Learn More
PROBLEM The tissues of the human female reproductive tract (Fallopian tube, uterus, cervix, and vagina) may play different roles in the provision of mucosal immunity. The purpose of this study was to develop a uniform method suitable for quantitative comparison of the leukocytes from all these tissues. METHOD OF STUDY Tissues, typically 0.5-1.0 g, were(More)
Human FcR for IgG can be divided into three classes (Fc gamma RI, II, and III) based on their structure and reactivity with mAb. Fc gamma RII can be further subdivided into two categories based on functional and biochemical assays. These two Fc gamma RII subtypes were initially recognized by the failure of T cells from 40% of individuals to proliferate in(More)
The IgG Fc receptor II on human monocytes is polymorphic in its ability to bind mIgG1, and its isoelectric focusing pattern. To study the molecular basis of this polymorphism, a cDNA library from cell line K562, expressing two different allelic forms (high responder [HR] and low responder [LR]) of Fc gamma RII, was used for cDNA cloning. We report the(More)
BACKGROUND The gram-negative bacterium Francisella tularensis survives in arthropods, fresh water amoeba, and mammals with both intracellular and extracellular phases and could reasonably be expected to express distinct phenotypes in these environments. The presence of a capsule on this bacterium has been controversial with some groups finding such a(More)
Tularemia is a vector-borne zoonosis caused by Ft, a Gram-negative, facultative intracellular bacterium. Ft exists in two clinically relevant forms, the European biovar B (holarctica), which produces acute, although mild, self-limiting infections, and the more virulent United States biovar A (tularensis), which is often associated with pneumonic tularemia(More)
The word immunocytochemistry is currently used to describe a number of methods that can be employed to localize antigens within cells by means of antigen-specific antibodies. In this article we will review a number of these methods, including immunofluorescence, immunoperoxidase, avidin-biotin, and colloidal-gold techniques. The advantages and disadvantages(More)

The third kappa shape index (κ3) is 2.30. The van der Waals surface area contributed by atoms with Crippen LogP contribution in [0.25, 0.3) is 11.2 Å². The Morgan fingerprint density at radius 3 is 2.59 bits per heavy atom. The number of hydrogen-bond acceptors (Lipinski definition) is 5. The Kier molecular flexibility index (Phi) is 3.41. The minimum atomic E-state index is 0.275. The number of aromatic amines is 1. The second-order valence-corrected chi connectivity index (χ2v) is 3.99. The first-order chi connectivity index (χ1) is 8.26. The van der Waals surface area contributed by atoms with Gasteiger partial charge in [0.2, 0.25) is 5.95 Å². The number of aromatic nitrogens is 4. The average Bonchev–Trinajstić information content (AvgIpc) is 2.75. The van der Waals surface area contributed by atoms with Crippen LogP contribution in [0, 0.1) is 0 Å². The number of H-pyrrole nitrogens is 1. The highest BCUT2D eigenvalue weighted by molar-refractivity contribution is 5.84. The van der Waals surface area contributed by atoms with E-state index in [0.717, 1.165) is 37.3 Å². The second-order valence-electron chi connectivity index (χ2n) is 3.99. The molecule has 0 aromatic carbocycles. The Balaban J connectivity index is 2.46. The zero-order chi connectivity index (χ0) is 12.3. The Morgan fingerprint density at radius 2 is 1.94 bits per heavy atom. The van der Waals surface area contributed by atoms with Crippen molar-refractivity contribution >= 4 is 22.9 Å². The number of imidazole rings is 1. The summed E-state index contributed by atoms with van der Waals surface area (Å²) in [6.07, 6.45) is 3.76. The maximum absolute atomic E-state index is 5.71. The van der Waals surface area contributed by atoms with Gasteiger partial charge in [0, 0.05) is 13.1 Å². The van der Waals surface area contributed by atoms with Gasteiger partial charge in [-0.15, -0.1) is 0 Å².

A comparative study of five unlabeled antibody methods was conducted on the electron microscopic level using bridging techniques and colloidal gold. The study was based on the principles of the single-step colloidal gold (GLAD) method (Larsson L: Nature 282:743, 1979) and the multistep single- and double-bridge techniques used in postembedding(More)
Polymorphonuclear neutrophils (PMN) have long been thought to be short-lived, terminally differentiated cells incapable of synthesizing significant levels of protein, with their primary function being phagocytosis and the release of cytotoxic compounds. More recently, it has been demonstrated that PMN can produce a number of functionally diverse substances,(More)
Transfusion or transplantation of T lymphocytes into an allogeneic recipient can evoke potent immune responses including, in immunocompromised patients, graft-versus-host disease (GVHD). As our previous studies demonstrated attenuated immunorecognition of red blood cells covalently modified with methoxy(polyethylene glycol) (mPEG), we hypothesized that(More)
The primary function of polymorphonuclear neutrophils (PMN) in the immune response appears to be acute phagocytic clearance of foreign pathogens and release of inflammatory mediators. Consistent with their assumed lack of major histocompatibility complex (MHC) class II expression, PMN have not been considered to play a role in antigen presentation and(More)